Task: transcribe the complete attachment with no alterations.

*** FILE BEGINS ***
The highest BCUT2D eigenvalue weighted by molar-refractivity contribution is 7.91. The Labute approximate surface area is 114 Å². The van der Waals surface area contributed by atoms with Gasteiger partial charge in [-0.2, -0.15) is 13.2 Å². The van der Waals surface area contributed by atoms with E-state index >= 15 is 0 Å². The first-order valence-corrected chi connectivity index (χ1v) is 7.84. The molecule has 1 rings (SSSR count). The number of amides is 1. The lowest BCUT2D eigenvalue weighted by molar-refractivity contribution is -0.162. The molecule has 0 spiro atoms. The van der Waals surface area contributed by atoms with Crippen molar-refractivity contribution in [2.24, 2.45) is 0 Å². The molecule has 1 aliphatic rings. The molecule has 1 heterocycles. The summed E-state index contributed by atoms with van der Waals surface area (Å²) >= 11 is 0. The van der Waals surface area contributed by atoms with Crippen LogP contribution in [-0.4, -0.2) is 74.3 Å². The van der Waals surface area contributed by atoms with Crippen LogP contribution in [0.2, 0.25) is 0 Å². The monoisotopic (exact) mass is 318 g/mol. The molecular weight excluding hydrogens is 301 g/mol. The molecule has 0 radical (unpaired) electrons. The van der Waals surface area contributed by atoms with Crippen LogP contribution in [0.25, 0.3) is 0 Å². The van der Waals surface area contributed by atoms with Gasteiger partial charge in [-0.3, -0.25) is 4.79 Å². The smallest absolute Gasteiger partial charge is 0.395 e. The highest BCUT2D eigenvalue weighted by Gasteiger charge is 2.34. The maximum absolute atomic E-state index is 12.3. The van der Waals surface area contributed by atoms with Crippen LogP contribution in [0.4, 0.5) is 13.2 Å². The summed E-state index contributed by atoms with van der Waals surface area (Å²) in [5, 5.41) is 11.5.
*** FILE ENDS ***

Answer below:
The highest BCUT2D eigenvalue weighted by molar-refractivity contribution is 7.91. The Labute approximate surface area is 114 Å². The van der Waals surface area contributed by atoms with Gasteiger partial charge in [-0.2, -0.15) is 13.2 Å². The van der Waals surface area contributed by atoms with E-state index >= 15 is 0 Å². The first-order valence-corrected chi connectivity index (χ1v) is 7.84. The molecule has 1 rings (SSSR count). The number of amides is 1. The lowest BCUT2D eigenvalue weighted by molar-refractivity contribution is -0.162. The molecule has 0 spiro atoms. The van der Waals surface area contributed by atoms with Crippen molar-refractivity contribution in [2.24, 2.45) is 0 Å². The molecule has 1 aliphatic rings. The molecule has 1 heterocycles. The summed E-state index contributed by atoms with van der Waals surface area (Å²) >= 11 is 0. The van der Waals surface area contributed by atoms with Crippen LogP contribution in [-0.4, -0.2) is 74.3 Å². The van der Waals surface area contributed by atoms with Crippen LogP contribution in [0.2, 0.25) is 0 Å². The monoisotopic (exact) mass is 318 g/mol. The molecular weight excluding hydrogens is 301 g/mol. The molecule has 0 radical (unpaired) electrons. The van der Waals surface area contributed by atoms with Crippen LogP contribution in [0.25, 0.3) is 0 Å². The van der Waals surface area contributed by atoms with Gasteiger partial charge in [-0.3, -0.25) is 4.79 Å². The smallest absolute Gasteiger partial charge is 0.395 e. The highest BCUT2D eigenvalue weighted by Gasteiger charge is 2.34. The maximum absolute atomic E-state index is 12.3. The van der Waals surface area contributed by atoms with Crippen LogP contribution in [0.4, 0.5) is 13.2 Å². The summed E-state index contributed by atoms with van der Waals surface area (Å²) in [5, 5.41) is 11.5.